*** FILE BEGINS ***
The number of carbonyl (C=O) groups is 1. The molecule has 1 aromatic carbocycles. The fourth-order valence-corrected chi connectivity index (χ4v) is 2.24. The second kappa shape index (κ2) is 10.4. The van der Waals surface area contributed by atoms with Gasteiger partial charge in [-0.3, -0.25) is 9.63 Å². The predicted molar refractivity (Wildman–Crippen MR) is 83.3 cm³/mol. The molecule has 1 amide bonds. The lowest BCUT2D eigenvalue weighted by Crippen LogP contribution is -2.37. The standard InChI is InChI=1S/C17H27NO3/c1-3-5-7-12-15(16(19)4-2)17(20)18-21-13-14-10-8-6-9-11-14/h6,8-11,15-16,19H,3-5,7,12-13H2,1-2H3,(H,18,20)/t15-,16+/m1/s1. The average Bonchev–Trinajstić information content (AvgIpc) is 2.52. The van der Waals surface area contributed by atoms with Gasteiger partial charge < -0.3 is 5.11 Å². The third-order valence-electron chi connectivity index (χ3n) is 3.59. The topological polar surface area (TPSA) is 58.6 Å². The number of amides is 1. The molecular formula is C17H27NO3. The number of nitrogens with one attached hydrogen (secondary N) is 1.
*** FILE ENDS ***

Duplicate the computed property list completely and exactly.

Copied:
The number of carbonyl (C=O) groups is 1. The molecule has 1 aromatic carbocycles. The fourth-order valence-corrected chi connectivity index (χ4v) is 2.24. The second kappa shape index (κ2) is 10.4. The van der Waals surface area contributed by atoms with Gasteiger partial charge in [-0.3, -0.25) is 9.63 Å². The predicted molar refractivity (Wildman–Crippen MR) is 83.3 cm³/mol. The molecule has 1 amide bonds. The lowest BCUT2D eigenvalue weighted by Crippen LogP contribution is -2.37. The standard InChI is InChI=1S/C17H27NO3/c1-3-5-7-12-15(16(19)4-2)17(20)18-21-13-14-10-8-6-9-11-14/h6,8-11,15-16,19H,3-5,7,12-13H2,1-2H3,(H,18,20)/t15-,16+/m1/s1. The average Bonchev–Trinajstić information content (AvgIpc) is 2.52. The van der Waals surface area contributed by atoms with Gasteiger partial charge < -0.3 is 5.11 Å². The third-order valence-electron chi connectivity index (χ3n) is 3.59. The topological polar surface area (TPSA) is 58.6 Å². The number of amides is 1. The molecular formula is C17H27NO3. The number of nitrogens with one attached hydrogen (secondary N) is 1.